Context and Community

It was the summer of 1976; I had just finished my freshman year at Mercer University. I was serving as the Associate Pastor for a small Baptist church way out in the Georgia countryside. My only duty on most Wednesday evenings was to show up, and so on this particular Wednesday night I showed up knowing that we were going to have a guest preacher because the Pastor had told me about him.

“He’s a local farmer,” the Pastor said, “who says he’s been called to preach. So I thought we ought to give him a try.” Our Pastor was big on being neighborly.

After we had sung some songs and prayed some prayers, the farmer/preacher stood up to speak. He read the 23rd Psalm: “The Lord is my shepherd, I shall not want,” he drawled, and went on to read the entire psalm. When he finished reading he prayed; he then lifted his head and looked out at the small congregation. I was sitting right in the middle of the sanctuary, poised to mentally critique his message because that’s what college students do.

The first words out of his mouth were, “Don’t you wish you could have been there when David blowed [sic] the harp for the king?”

And I was gone.

“He thinks David was playing a mouth harp!” I screamed in my head. “He thinks David was calming Saul’s troubled spirit by playing a harmonica!”

I’ve been told I have a good poker face (although I’ve never tried it out actually playing poker). If I do I think I may have started developing it that Wednesday night because somehow I kept a straight face as my imagination ran wild.

Buck_Owens_Lisa_Todd_Roy_Clark_Hee_Haw_1970_smI saw King Saul; he looked like Buck Owens as he sat on a bale of hay, slapping his knee in time with the music. I saw David; he looked like Roy Clark playing “Wabash Cannonball” on his harmonica. Saul’s queen looked like Sunshine Cornsilk (you young folks will have to Google or Bing her) because of course she did.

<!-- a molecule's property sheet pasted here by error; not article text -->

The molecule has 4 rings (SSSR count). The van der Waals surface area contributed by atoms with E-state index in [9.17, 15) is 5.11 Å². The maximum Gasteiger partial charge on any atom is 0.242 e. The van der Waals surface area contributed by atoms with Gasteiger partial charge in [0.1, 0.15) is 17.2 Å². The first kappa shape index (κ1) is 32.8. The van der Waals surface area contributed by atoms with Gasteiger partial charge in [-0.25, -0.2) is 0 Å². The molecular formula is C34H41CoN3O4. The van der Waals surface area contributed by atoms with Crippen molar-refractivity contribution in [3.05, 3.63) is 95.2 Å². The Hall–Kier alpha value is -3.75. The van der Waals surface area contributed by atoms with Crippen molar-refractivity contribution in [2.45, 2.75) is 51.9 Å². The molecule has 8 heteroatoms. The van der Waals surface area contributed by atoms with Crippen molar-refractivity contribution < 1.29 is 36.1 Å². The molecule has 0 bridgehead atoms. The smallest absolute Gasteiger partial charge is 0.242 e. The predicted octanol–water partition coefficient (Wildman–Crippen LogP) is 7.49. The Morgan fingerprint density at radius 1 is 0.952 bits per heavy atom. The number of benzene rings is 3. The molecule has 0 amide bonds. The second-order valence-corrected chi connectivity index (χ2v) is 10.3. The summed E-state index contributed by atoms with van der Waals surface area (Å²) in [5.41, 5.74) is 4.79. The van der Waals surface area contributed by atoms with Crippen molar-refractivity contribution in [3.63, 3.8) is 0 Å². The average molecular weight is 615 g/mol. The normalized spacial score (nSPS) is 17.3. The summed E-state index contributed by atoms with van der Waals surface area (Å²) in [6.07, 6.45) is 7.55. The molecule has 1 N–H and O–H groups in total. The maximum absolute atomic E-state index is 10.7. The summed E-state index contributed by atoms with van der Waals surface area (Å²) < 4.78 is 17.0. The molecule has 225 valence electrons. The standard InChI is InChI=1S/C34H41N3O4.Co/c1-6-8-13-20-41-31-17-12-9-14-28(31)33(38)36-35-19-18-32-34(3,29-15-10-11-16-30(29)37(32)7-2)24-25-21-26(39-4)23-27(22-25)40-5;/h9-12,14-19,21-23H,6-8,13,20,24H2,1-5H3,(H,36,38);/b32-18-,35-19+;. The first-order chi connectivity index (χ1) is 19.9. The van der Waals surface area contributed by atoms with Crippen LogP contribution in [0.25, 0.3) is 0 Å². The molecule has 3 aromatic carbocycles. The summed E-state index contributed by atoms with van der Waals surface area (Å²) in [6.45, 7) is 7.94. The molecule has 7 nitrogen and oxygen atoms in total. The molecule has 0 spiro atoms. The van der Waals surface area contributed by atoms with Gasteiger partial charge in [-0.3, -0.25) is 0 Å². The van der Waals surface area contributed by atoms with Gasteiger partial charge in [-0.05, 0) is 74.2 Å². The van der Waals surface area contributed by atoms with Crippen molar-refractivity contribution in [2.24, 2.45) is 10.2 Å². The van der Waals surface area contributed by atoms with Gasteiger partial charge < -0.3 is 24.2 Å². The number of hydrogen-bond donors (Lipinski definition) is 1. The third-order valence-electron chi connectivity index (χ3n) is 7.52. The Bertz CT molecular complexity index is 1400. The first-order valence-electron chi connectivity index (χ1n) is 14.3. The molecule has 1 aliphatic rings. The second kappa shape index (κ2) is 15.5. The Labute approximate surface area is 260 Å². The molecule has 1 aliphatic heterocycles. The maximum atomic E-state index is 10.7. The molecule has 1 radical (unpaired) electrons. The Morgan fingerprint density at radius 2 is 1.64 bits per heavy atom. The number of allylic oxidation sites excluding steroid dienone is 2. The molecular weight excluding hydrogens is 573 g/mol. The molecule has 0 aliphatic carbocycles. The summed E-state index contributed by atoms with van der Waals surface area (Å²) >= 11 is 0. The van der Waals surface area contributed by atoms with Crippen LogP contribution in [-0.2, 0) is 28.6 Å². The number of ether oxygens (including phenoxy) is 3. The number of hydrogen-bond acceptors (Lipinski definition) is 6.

So yeah, in my head the entire scene unfolded on the set of Hee Haw. It was great.

I don’t think I heard anything else the fellow said, which was a shame, because he probably had some things to teach me.

Many years later I realized that on that Wednesday evening listening to that farmer preach I gained my first insight into the way that one’s personal context influences one’s experience, interpretation, and understanding of anything that one encounters, including Scripture. I am who I am, I have had the experiences that I have had, and I have the life that I have lived. I filter everything that I see, experience, and read through the lens of my identity. The same was true with the farmer and his experiences were different than mine.

I assume that the speaker knew that there were stringed instruments called “harps,” but his experience and background caused him to picture a mouth harp when he read about David’s musical presentations to the troubled king.

There are lessons to be learned here about our reading of the Bible.

1. We should not presume that our immediate interpretation of a text is either accurate or inaccurate since our “gut level” response is a product of our personal default settings. We should therefore take the time to evaluate our response and to see if we need to take other perspectives into account before drawing conclusions.

2. We should not assume that other people’s interpretations are inaccurate just because theirs don’t agree with ours. Where they stand may well give them some insight that we need to consider.

3. We should take seriously our responsibility to read the Bible ethically and responsibly. This is true for all of us, but it is especially true for those of us who have the privilege of teaching the Bible. We need to teach in ways that honor and respect the experiences of other people. (On this point I find myself still being influenced by a book I read twenty years ago by Daniel Patte entitled Ethics of Biblical Interpretation).

4. We should approach the scriptures with an attitude of humility. We need to remember that we are very capable of being wrong.

5. We should come to the Bible carefully and prayerfully, always asking the Holy Spirit of God to lead us in our reading, understanding, and application.

6. We should listen to each other because it is in open, honest, and respectful discussion in the community of faith that we can best arrive at understanding.

You may perceive other lessons because of your particular experience. If so, I hope you’ll share them.

I promise I’ll listen. That’s another lesson I’ve learned.

This post originally appeared at On Jericho Road.

Michael Ruffin is husband to Debra and father to Joshua (Michelle) and Sara (Benjamin). A graduate of Mercer University and Southern Baptist Theological Seminary, he has previously served as a pastor and as a university professor. He lives on the Ruffin Family Farm in Yatesville, Georgia. You can visit and communicate with him at He is the Uniform Series Curriculum Editor.

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